Vice Chief Warns Readiness is ‘Fragile’

Vice Chief Warns Readiness is ‘Fragile’

Soldiers firing weapon
Photo by: U.S. Air Force

The Army’s “high state of readiness” was on full display earlier this year when it rapidly deployed more than 12,000 soldiers to Eastern Europe, but maintaining those capabilities requires a lot of hard work, the Army vice chief of staff said.

“We are a ready and trained Army, but our readiness imperative to our mission is also fragile,” Gen. Joseph Martin testified July 19 before the House Armed Services Committee’s readiness subcommittee. “Our Army must be both responsive to the threats today while still modernizing to be ready for the threats for tomorrow.”

Speaking alongside his counterparts from the other services, Martin said the capabilities the Army brought to Europe after the Russian invasion of Ukraine can serve as a model for what the service can provide to the Indo-Pacific.

“Land forces are still the center of gravity in the region,” Martin said, and the Army is “uniquely capable” of building partner capacity and interoperability with partners and allies in the region.

Despite the recent successes, the Army also recognizes that it faces many challenges, from recruiting to retention to modernization, and leaders are working “tirelessly” to find solutions, Martin said.

“Our people are critical to our readiness,” he said. “But recruiting motivated, fit and academically proficient men and women continues to be a challenge.” 

Today, just 23% of young people are qualified to serve, and an even smaller percentage is interested in doing so, Martin said. Because of this recruiting crunch, “we’re pursuing every approach to recruit talent,” he said.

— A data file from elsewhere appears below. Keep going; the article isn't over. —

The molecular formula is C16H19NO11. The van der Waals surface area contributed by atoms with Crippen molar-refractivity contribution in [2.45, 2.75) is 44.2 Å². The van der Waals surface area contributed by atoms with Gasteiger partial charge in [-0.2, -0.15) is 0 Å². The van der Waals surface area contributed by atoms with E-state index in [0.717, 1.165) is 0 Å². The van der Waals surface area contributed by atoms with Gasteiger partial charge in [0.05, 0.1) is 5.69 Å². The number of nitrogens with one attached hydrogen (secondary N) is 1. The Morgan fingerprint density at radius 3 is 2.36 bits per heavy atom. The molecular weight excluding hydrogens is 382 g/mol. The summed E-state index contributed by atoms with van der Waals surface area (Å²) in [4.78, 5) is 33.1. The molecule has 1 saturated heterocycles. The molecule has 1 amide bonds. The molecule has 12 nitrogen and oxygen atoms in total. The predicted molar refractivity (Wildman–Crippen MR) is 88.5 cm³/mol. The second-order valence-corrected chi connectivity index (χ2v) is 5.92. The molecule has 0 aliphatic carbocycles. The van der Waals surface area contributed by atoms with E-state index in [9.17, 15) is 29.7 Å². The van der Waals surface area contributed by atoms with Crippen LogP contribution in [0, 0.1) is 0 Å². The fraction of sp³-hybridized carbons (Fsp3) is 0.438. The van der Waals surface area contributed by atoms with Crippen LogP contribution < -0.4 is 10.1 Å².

The Army is modifying its marketing strategy, offering recruits bonuses worth up to $50,000 and giving new soldiers the opportunity to choose their first duty station, among other initiatives.

Even with these moves, the Army faces a daunting challenge as it works to meet its accessions and troop strength goals.

The Army is aiming for an active-duty troop strength of 466,400 soldiers this fiscal year, which ends Sept. 30, but that number could drop to 445,000 or 452,000 by the end of fiscal 2023, Martin said. “We’re going to mission ourselves for 455,000 if we can achieve it,” he said.

The service faces “unprecedented” recruiting challenges, Martin said, “with both a post-COVID-19 environment and labor market but also competition with private companies that have changed their incentives over time.”

For now, the Army will be able to man its formations, and leaders are not considering any force structure cuts, Martin said. “If we don’t arrest the decline that we’re seeing right now in end strength, that could be a possibility in the future, but we don’t need in the near-term,” he said.